When we think about solar, we visualize sleek solar arrays laid out on rooftops and large commercial spaces. We think about green energy, technology and the impact of conscious consumption of power on our planet. One aspect of solar that we often overlook is — what happens to solar modules after the lifespan of a solar project? How much of solar panels are we recycling?

Typically, solar projects last approximately 30 years. The good news is that a German manufacturer is building the world’s first industrial sized solar recycling plant!

The news on phys.org is:

With strong competencies in plant manufacturing and wastewater treatment including recycling, the Geltz Umwelt-Technologie firm has built a test and treatment facility at a large disposal firm to retrieve reusable materials from solar modules.

 

The Lifespan of Solar Panels

Studies report that during the life of photovoltaic panels, generally, a 20 per cent decrease in power capacity occurs. In the first 10 to 12 years, the decrease in efficiency is 10%. This efficiency decrease rises to 20% when reaching 25 years. Majority of manufacturers guarantee these figures.

However, in reality, the efficiency drops by only 6 to 8% after 25 years. Which means that the actual lifespan of solar panels may be much longer than officially stated. For high quality PV panels, the lifespan may even reach 30 to 40 years, after which they might still be functional, although with decreasing efficacy.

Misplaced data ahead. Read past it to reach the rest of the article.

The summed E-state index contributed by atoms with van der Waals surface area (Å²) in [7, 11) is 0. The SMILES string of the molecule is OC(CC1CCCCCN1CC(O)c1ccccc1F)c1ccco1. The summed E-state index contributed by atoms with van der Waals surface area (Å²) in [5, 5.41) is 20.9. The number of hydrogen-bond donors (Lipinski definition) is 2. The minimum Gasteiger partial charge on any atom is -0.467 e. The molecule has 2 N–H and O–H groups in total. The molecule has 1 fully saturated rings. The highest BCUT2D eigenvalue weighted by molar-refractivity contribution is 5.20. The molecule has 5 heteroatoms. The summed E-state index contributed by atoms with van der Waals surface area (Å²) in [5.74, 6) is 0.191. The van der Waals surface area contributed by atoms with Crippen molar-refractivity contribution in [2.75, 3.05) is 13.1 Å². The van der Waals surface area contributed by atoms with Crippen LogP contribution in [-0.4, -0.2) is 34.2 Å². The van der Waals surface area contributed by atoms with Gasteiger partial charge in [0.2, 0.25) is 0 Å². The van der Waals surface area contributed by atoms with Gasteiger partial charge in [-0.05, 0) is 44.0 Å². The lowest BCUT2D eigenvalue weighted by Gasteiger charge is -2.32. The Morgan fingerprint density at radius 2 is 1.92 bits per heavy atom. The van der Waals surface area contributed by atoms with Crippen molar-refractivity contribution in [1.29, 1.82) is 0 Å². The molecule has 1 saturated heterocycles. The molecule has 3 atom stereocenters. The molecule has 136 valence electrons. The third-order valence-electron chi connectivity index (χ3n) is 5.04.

What Happens to Solar Panels After Their Lifespan?

From a regulatory aspect, PV panels are defined as e-waste in the Waste Electrical and Electronic Equipment (WEEE) Directive. Like everything else, if recycling processes were not established, there would be a lot of waste in the environment. Fortunately, by recycling solar waste, we prevent the possibility of 60 million tons of PV panels waste lying in landfills by the year 2050.

Some components of solar panels, such as glass and aluminum, are recycled after their lifespan. However, we have been unable to recycle valuable minerals that make up the heart of the module themselves, until now. Fabian Gelz, a spokesman for GUT, said:

Up until now, there has not been any technical solution to recycle and separate the valuable materials from the mixed scrap. The critical step in the recycling process is therefore the destruction of the polymer layer.

 

Geltz Umwelt-Technologie’s Recycling Plant

According to the article, “ELSi came up with a novel solution to address this key issue. Using an energy-efficient pyrolysis process, project partners managed to dissolve the undesired polymer layers and easily detach the glass in the panels. This novel advanced process enabled them to successfully separate and recover aluminium, glass, silver, copper, tin and silicon in their pure form.”

During the process of isolating and classifying materials, the fine materials were separated by sieves and air classifiers. To treat the exhaust gases of the mechanical process, project partners used a thermal afterburner and a quench system with a gas scrubber.

The article mentions that at its current capacity, the plant will be able recycle as many as 50,000 solar modules a year and recapture 95% of the materials — which can be used as raw materials again.